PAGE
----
Navigating downtown Calgary by car or on foot can be tricky. But for migratory birds, the lights and towers aren't just confusing — they can be deadly.
Volunteers with the Calgary Migratory Species Response Team are studying the impact of buildings in the downtown core on migrating species of birds and bats.
"It's estimated about 25 million birds a year die hitting buildings in Canada," said Dr. Scott Lovell, assistant professor of biology at St. Mary's University. "We have about 500 million birds that breed here in Canada … it seems like a small number compared to that but these are birds dying simply due to structures we have put up."
"I want to work with these buildings to try and reduce the number of strikes in Calgary," said Lovell. "What features of a building make it conducive to these strikes? Because some buildings had a very high number of strikes and some buildings had zero."
Lovell said migratory bird strike deaths haven't been studied in the city for decades, since a limited study was done in the late '90s. The city's downtown has changed a lot in the past 20 years, he said.
From Sept. 1 to Oct. 31, volunteers with the team scoured the downtown core just before dawn, at dawn and at night.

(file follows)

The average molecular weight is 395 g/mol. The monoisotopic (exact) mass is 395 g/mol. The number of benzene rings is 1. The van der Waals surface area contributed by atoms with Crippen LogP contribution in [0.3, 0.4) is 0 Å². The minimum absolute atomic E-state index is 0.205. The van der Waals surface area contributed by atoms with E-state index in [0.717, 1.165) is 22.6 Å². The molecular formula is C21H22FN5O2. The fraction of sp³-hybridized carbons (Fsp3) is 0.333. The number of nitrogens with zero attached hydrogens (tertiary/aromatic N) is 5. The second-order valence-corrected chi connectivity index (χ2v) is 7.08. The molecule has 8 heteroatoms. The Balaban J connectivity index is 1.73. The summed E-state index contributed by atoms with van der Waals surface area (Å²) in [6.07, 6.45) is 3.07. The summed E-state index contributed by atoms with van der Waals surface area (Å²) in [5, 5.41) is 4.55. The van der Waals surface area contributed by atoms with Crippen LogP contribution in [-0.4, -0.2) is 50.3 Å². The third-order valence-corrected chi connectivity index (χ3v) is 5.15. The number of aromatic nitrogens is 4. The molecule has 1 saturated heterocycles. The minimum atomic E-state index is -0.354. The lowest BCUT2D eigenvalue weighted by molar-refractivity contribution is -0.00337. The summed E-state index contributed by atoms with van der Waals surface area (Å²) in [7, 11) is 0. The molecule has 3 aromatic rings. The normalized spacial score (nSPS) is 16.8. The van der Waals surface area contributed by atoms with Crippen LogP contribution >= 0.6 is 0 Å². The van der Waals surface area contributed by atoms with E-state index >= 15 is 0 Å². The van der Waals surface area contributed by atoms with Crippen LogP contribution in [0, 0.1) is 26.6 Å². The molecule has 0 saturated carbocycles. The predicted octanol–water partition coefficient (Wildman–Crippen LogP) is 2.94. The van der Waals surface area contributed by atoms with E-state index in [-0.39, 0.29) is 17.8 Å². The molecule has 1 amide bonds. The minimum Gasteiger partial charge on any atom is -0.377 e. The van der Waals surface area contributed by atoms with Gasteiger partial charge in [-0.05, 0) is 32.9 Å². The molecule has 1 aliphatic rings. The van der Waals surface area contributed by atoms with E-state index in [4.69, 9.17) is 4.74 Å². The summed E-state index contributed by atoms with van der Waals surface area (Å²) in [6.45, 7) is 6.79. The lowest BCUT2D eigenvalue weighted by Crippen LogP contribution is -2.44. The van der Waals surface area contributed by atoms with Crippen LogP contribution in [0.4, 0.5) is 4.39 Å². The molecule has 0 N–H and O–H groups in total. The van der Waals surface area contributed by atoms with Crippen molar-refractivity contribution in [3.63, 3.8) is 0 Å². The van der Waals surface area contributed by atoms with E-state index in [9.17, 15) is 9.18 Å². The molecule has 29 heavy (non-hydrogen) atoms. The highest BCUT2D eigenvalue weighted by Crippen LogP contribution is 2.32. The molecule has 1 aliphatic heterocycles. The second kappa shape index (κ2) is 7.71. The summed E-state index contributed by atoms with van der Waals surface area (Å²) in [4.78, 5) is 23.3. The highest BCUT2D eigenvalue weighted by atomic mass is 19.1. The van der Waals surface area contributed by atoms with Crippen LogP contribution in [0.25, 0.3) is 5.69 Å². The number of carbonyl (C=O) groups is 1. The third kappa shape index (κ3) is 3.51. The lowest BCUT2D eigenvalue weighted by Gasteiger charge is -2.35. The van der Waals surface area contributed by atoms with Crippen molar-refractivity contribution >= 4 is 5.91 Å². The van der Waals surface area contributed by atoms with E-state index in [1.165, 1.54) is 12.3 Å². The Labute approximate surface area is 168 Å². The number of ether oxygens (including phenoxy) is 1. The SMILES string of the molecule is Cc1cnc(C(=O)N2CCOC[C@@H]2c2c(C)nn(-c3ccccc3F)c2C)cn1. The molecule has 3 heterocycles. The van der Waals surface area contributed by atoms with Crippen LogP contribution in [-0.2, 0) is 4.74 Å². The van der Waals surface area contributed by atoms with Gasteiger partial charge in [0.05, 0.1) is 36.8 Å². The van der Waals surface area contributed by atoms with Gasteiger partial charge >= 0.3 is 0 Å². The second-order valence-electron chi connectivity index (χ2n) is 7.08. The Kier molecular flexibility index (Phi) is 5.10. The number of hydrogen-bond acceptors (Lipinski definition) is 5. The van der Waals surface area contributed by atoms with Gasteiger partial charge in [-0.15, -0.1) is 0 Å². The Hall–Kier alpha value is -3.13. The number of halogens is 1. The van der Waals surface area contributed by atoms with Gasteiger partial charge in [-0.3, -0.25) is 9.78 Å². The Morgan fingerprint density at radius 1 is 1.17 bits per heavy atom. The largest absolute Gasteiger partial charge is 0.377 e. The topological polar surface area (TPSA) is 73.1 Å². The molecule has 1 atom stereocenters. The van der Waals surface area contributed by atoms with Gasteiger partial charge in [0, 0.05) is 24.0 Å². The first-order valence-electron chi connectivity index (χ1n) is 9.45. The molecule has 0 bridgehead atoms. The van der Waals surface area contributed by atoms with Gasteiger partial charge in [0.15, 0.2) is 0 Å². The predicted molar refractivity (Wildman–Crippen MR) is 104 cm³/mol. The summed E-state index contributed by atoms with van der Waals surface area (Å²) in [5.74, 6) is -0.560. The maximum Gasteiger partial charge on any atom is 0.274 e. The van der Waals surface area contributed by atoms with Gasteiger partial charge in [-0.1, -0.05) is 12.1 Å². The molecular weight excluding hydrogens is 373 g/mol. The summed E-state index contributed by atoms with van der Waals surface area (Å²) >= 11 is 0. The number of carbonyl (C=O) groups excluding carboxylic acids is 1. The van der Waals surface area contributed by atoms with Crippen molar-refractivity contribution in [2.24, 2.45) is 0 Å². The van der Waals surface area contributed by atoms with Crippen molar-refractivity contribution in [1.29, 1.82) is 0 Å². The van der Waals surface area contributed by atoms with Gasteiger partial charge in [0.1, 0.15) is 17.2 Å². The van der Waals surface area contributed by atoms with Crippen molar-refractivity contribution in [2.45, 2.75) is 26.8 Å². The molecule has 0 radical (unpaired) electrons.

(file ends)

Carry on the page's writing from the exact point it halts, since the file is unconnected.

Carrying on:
During those 157 shifts, they surveyed 1,297 buildings and found 107 animals that had struck buildings:
- 72 birds.
- 35 piles of feathers or other portions of deceased birds.
- Five bats.
Nineteen of those found were alive and 88 were dead.
Living and injured animals were rescued and taken to Calgary Wildlife Rehabilitation Society (CWRS), while the deceased animals were collected and taken to St. Mary's University's biology department for further study.
Of the living animals delivered to CWRS, 94 per cent were successfully released back into the wild, according to society co-founder and animal care director Melanie Whalen.
Kathleen Johnson — another CWRS co-founder — said there's a variety of actions building owners can take to prevent bird strikes — even for small residential buildings.
"It could be related to turning lights down at a certain time, it may be something just on the glass that's not going to affect the appearance of the building but may help birds and bats to avoid collisions in the future … it'll be very much a case-by-case basis," she said.
The team plans to repeat their study during the spring migration period.